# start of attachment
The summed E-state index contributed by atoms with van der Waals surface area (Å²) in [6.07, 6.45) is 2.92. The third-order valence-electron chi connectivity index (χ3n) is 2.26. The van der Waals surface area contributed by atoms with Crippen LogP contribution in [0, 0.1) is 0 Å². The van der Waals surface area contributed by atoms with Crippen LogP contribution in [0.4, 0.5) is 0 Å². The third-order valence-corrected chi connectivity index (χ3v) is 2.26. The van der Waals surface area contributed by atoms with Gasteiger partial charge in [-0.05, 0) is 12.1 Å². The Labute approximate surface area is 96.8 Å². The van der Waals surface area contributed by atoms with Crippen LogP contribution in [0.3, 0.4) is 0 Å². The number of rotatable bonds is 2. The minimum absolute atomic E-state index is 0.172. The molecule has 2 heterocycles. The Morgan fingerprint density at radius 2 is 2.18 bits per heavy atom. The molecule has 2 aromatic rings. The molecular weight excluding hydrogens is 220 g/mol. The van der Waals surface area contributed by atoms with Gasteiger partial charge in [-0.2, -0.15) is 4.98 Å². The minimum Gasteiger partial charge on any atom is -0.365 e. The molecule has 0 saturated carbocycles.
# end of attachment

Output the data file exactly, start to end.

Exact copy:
The summed E-state index contributed by atoms with van der Waals surface area (Å²) in [6.07, 6.45) is 2.92. The third-order valence-electron chi connectivity index (χ3n) is 2.26. The van der Waals surface area contributed by atoms with Crippen LogP contribution in [0, 0.1) is 0 Å². The van der Waals surface area contributed by atoms with Crippen LogP contribution in [0.4, 0.5) is 0 Å². The third-order valence-corrected chi connectivity index (χ3v) is 2.26. The van der Waals surface area contributed by atoms with Gasteiger partial charge in [-0.05, 0) is 12.1 Å². The Labute approximate surface area is 96.8 Å². The van der Waals surface area contributed by atoms with Crippen LogP contribution in [0.3, 0.4) is 0 Å². The number of rotatable bonds is 2. The minimum absolute atomic E-state index is 0.172. The molecule has 2 heterocycles. The Morgan fingerprint density at radius 2 is 2.18 bits per heavy atom. The molecule has 2 aromatic rings. The molecular weight excluding hydrogens is 220 g/mol. The van der Waals surface area contributed by atoms with Gasteiger partial charge in [-0.2, -0.15) is 4.98 Å². The minimum Gasteiger partial charge on any atom is -0.365 e. The molecule has 0 saturated carbocycles.